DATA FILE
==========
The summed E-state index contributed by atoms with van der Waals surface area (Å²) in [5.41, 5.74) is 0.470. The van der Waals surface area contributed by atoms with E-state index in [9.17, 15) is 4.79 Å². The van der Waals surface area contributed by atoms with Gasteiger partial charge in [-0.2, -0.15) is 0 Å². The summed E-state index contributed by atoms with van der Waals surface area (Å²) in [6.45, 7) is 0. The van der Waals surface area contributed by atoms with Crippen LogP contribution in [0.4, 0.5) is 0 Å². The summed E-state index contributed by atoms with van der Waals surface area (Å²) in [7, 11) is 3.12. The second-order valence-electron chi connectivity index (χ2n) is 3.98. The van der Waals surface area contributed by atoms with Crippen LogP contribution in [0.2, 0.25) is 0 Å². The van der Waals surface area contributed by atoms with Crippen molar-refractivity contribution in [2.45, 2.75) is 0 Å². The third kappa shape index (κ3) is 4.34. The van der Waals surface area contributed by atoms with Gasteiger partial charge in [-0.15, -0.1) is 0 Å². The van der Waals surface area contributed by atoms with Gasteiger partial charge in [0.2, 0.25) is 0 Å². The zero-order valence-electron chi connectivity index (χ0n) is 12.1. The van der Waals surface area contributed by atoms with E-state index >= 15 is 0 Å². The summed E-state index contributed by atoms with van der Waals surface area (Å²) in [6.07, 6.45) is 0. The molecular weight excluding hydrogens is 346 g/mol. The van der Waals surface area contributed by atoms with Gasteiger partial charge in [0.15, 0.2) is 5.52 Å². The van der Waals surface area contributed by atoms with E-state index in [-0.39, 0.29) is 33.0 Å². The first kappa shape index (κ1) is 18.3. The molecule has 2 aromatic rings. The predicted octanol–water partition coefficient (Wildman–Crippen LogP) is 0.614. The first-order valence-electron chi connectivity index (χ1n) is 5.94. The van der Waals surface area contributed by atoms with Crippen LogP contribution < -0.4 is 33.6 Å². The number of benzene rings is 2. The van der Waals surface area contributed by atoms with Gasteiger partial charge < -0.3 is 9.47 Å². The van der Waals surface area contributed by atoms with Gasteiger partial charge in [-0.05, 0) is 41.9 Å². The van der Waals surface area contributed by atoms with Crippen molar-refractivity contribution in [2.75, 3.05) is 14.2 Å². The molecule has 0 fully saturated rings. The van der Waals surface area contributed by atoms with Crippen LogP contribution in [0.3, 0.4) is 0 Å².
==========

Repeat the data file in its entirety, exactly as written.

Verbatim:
The summed E-state index contributed by atoms with van der Waals surface area (Å²) in [5.41, 5.74) is 0.470. The van der Waals surface area contributed by atoms with E-state index in [9.17, 15) is 4.79 Å². The van der Waals surface area contributed by atoms with Gasteiger partial charge in [-0.2, -0.15) is 0 Å². The summed E-state index contributed by atoms with van der Waals surface area (Å²) in [6.45, 7) is 0. The van der Waals surface area contributed by atoms with Crippen LogP contribution in [0.4, 0.5) is 0 Å². The summed E-state index contributed by atoms with van der Waals surface area (Å²) in [7, 11) is 3.12. The second-order valence-electron chi connectivity index (χ2n) is 3.98. The van der Waals surface area contributed by atoms with Crippen LogP contribution in [0.2, 0.25) is 0 Å². The van der Waals surface area contributed by atoms with Crippen molar-refractivity contribution in [2.45, 2.75) is 0 Å². The third kappa shape index (κ3) is 4.34. The van der Waals surface area contributed by atoms with Gasteiger partial charge in [-0.15, -0.1) is 0 Å². The van der Waals surface area contributed by atoms with Gasteiger partial charge in [0.2, 0.25) is 0 Å². The zero-order valence-electron chi connectivity index (χ0n) is 12.1. The van der Waals surface area contributed by atoms with E-state index >= 15 is 0 Å². The summed E-state index contributed by atoms with van der Waals surface area (Å²) in [6.07, 6.45) is 0. The molecular weight excluding hydrogens is 346 g/mol. The van der Waals surface area contributed by atoms with Gasteiger partial charge in [0.15, 0.2) is 5.52 Å². The van der Waals surface area contributed by atoms with E-state index in [-0.39, 0.29) is 33.0 Å². The first kappa shape index (κ1) is 18.3. The molecule has 2 aromatic rings. The predicted octanol–water partition coefficient (Wildman–Crippen LogP) is 0.614. The first-order valence-electron chi connectivity index (χ1n) is 5.94. The van der Waals surface area contributed by atoms with Crippen LogP contribution < -0.4 is 33.6 Å². The number of benzene rings is 2. The van der Waals surface area contributed by atoms with Gasteiger partial charge < -0.3 is 9.47 Å². The van der Waals surface area contributed by atoms with Gasteiger partial charge in [-0.05, 0) is 41.9 Å². The van der Waals surface area contributed by atoms with Crippen molar-refractivity contribution in [2.75, 3.05) is 14.2 Å². The molecule has 0 fully saturated rings. The van der Waals surface area contributed by atoms with Crippen LogP contribution in [0.3, 0.4) is 0 Å².